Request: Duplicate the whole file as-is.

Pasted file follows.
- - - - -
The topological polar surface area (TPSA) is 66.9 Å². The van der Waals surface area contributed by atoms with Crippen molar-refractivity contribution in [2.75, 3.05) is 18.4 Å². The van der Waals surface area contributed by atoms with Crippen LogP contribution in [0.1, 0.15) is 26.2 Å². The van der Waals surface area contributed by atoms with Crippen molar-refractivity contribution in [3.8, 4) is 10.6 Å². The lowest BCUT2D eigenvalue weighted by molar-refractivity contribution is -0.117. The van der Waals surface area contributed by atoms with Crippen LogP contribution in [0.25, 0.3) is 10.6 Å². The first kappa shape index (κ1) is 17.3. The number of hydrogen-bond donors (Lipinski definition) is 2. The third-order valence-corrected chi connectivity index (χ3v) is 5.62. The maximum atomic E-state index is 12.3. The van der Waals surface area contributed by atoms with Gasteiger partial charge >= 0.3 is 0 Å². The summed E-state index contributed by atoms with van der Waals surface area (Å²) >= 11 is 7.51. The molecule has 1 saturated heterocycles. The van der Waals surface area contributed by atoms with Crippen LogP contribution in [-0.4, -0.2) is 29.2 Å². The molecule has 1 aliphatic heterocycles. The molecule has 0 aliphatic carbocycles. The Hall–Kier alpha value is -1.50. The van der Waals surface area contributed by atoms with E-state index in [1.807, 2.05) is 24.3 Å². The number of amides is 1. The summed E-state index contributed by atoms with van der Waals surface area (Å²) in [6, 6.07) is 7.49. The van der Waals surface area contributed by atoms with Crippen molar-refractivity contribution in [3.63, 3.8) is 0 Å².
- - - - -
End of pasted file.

The topological polar surface area (TPSA) is 66.9 Å². The van der Waals surface area contributed by atoms with Crippen molar-refractivity contribution in [2.75, 3.05) is 18.4 Å². The van der Waals surface area contributed by atoms with Crippen LogP contribution in [0.1, 0.15) is 26.2 Å². The van der Waals surface area contributed by atoms with Crippen molar-refractivity contribution in [3.8, 4) is 10.6 Å². The lowest BCUT2D eigenvalue weighted by molar-refractivity contribution is -0.117. The van der Waals surface area contributed by atoms with Crippen LogP contribution in [0.25, 0.3) is 10.6 Å². The first kappa shape index (κ1) is 17.3. The number of hydrogen-bond donors (Lipinski definition) is 2. The third-order valence-corrected chi connectivity index (χ3v) is 5.62. The maximum atomic E-state index is 12.3. The van der Waals surface area contributed by atoms with Gasteiger partial charge >= 0.3 is 0 Å². The summed E-state index contributed by atoms with van der Waals surface area (Å²) >= 11 is 7.51. The molecule has 1 saturated heterocycles. The van der Waals surface area contributed by atoms with Crippen LogP contribution in [-0.4, -0.2) is 29.2 Å². The molecule has 1 aliphatic heterocycles. The molecule has 0 aliphatic carbocycles. The Hall–Kier alpha value is -1.50. The van der Waals surface area contributed by atoms with E-state index in [1.807, 2.05) is 24.3 Å². The number of amides is 1. The summed E-state index contributed by atoms with van der Waals surface area (Å²) in [6, 6.07) is 7.49. The van der Waals surface area contributed by atoms with Crippen molar-refractivity contribution in [3.63, 3.8) is 0 Å².